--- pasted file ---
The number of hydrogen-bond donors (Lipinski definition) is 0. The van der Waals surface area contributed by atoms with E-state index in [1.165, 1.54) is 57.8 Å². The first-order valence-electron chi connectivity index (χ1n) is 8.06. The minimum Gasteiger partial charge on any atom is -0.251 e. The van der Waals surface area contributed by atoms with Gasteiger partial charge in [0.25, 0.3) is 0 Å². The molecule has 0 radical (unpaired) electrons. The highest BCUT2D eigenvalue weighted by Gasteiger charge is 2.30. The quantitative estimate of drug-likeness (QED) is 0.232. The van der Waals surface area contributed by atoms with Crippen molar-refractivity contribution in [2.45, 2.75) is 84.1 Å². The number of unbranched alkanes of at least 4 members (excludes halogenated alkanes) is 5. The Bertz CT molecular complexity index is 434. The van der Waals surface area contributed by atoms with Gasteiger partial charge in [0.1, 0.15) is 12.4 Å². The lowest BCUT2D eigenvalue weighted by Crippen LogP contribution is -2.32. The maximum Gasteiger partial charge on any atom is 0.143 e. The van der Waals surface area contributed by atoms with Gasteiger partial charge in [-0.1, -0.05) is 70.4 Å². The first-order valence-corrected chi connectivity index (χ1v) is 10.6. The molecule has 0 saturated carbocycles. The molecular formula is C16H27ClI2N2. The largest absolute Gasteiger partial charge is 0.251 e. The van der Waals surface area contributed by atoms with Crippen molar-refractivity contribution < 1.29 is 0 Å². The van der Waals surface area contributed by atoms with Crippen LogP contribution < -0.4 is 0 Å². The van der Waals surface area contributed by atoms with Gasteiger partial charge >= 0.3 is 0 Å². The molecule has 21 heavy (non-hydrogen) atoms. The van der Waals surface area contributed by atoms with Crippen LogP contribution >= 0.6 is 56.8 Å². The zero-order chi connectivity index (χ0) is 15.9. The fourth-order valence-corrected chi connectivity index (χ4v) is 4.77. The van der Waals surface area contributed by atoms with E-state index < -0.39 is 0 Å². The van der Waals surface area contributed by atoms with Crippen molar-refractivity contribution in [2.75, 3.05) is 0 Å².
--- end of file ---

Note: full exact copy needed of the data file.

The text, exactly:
The number of hydrogen-bond donors (Lipinski definition) is 0. The van der Waals surface area contributed by atoms with E-state index in [1.165, 1.54) is 57.8 Å². The first-order valence-electron chi connectivity index (χ1n) is 8.06. The minimum Gasteiger partial charge on any atom is -0.251 e. The van der Waals surface area contributed by atoms with Gasteiger partial charge in [0.25, 0.3) is 0 Å². The molecule has 0 radical (unpaired) electrons. The highest BCUT2D eigenvalue weighted by Gasteiger charge is 2.30. The quantitative estimate of drug-likeness (QED) is 0.232. The van der Waals surface area contributed by atoms with Crippen molar-refractivity contribution in [2.45, 2.75) is 84.1 Å². The number of unbranched alkanes of at least 4 members (excludes halogenated alkanes) is 5. The Bertz CT molecular complexity index is 434. The van der Waals surface area contributed by atoms with Gasteiger partial charge in [0.1, 0.15) is 12.4 Å². The lowest BCUT2D eigenvalue weighted by Crippen LogP contribution is -2.32. The maximum Gasteiger partial charge on any atom is 0.143 e. The van der Waals surface area contributed by atoms with Gasteiger partial charge in [-0.1, -0.05) is 70.4 Å². The first-order valence-corrected chi connectivity index (χ1v) is 10.6. The molecule has 0 saturated carbocycles. The molecular formula is C16H27ClI2N2. The largest absolute Gasteiger partial charge is 0.251 e. The van der Waals surface area contributed by atoms with Crippen molar-refractivity contribution < 1.29 is 0 Å². The van der Waals surface area contributed by atoms with Crippen LogP contribution < -0.4 is 0 Å². The van der Waals surface area contributed by atoms with Gasteiger partial charge >= 0.3 is 0 Å². The molecule has 21 heavy (non-hydrogen) atoms. The van der Waals surface area contributed by atoms with Crippen LogP contribution >= 0.6 is 56.8 Å². The zero-order chi connectivity index (χ0) is 15.9. The fourth-order valence-corrected chi connectivity index (χ4v) is 4.77. The van der Waals surface area contributed by atoms with E-state index < -0.39 is 0 Å². The van der Waals surface area contributed by atoms with Crippen molar-refractivity contribution in [2.75, 3.05) is 0 Å².